The prospective liquefied natural gas (LNG) export business is alive and well, but it is not for the under-capitalized or inexperienced, according to three knowledgeable observers with perspectives from both coasts and the Gulf of Mexico (GOM) who NGI contacted earlier this month.
Stephen Davis, a Houston-based partner with the law firm of Akin Gump Strauss Hauer & Feld LLP, sees the export issue as being broader than LNG, seeking instead gas molecules that take various forms in future export markets.
Bob Braddock, the project manager for the greenfield Jordan Cove LNG import-export facility along the Pacific Coast in Oregon and a related natural gas transmission pipeline, sees new LNG projects as being overwhelming in cost ($7.5 billion) and impact on local communities. "It is imperative that the community preparation for the scale of these undertakings be done well in advance," Braddock told NGI.
Julia Sullivan, a senior policy advisor for Akin Gump's Washington, DC, office said that both the "thirst in the market" for LNG exports and the discussion it is stimulating among policy wonks and elected officials in Congress is a clear sign there is going to be more action in this space. "We have a lot of activity on LNG among our clients," Sullivan told NGI. "There are a number of very sophisticated companies that are very savvy about natural gas deals, and the fact that they think these export facilities are going to be built, fully subscribed and financed is really all I need to know."
Another knowledgeable source in Houston said Cheniere Energy Partners LP is an example of how the export push is going to be more systematically approached after the near-bankruptcy that its LNG import facility caused the Houston-based company. Earlier this month Cheniere indicated it had completed all milestones and has instructed Bechtel Oil, Gas and Chemicals Inc. to move forward with constructing the first two liquefaction trains for the Sabine Pass LNG project in Louisiana, with the first liquefaction train expected to begin operations in 2015 (see Daily GPI, Aug. 13).
Unlike its import terminal, in which it kept half of the terminal's capacity and nearly went broke as a result, Cheniere is not keeping any of the design capacity in the export project, the Houston energy source said. The export facilities can't afford a lot of unused capacity, so expect them to be fully contracted, according to the source, who predicted that there will be additional announcements coming from Cheniere's two India-based export buyers -- GAIL (India) Limited and the BG Group.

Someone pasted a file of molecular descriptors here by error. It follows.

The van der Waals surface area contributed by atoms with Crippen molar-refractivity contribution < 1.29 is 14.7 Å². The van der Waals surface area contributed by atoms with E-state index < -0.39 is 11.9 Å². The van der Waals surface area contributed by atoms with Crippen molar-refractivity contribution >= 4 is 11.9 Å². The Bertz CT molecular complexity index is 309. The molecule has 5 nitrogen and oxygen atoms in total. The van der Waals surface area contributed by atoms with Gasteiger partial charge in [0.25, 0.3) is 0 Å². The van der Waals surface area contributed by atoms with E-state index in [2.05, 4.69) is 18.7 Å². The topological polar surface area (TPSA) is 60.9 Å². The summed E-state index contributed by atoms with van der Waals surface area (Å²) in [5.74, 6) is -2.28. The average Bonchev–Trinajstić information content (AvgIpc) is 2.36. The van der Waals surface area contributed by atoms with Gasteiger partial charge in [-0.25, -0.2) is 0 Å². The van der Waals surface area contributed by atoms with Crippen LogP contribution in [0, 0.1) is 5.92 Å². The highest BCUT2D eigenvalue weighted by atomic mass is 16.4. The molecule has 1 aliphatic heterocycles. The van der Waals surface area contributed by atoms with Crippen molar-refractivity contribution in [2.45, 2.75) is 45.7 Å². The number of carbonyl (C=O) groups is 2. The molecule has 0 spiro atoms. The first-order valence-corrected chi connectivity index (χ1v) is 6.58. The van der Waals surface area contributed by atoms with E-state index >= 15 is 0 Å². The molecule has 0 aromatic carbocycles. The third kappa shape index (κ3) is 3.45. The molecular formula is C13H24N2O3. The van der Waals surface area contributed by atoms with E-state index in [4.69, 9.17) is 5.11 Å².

Davis sees an "all-of-the-above" energy scenario developing in the U.S. gas export space. "We either are going to be having exports of LNG, or petrochemicals that are from ethane or propane that are derived from the gas stream, or we will export natural gas liquids from those streams or directly converted from gas, or it could be 'all-of-the-above,'"he said.
Both Davis and Sullivan said the most likely export facilities will be at existing import sites, particularly along the GOM, and perhaps on the East Coast. "I don't know that all of the projects have the same viability," Sullivan said. "There is a wide range among the applicants [for export permits]."
Braddock said the West Coast has some shipping advantages for the Asian market and that the greenfield-brownfield differences among prospective export projects can be overstated.
"Yes, it is true greenfield projects are facing higher costs, but even the previously constructed LNG import projects are not immune to cost escalation since the original important investments account for less than 30% of the cost of the export facility," Braddock told NGI. In addition, "because shipping costs from the North American West Coast are less than half the cost of shipping to Asia from the Gulf, West Coast facilities can absorb a high investment cost than their GOM counterparts and still be competitive in delivering LNG to Asian customers."
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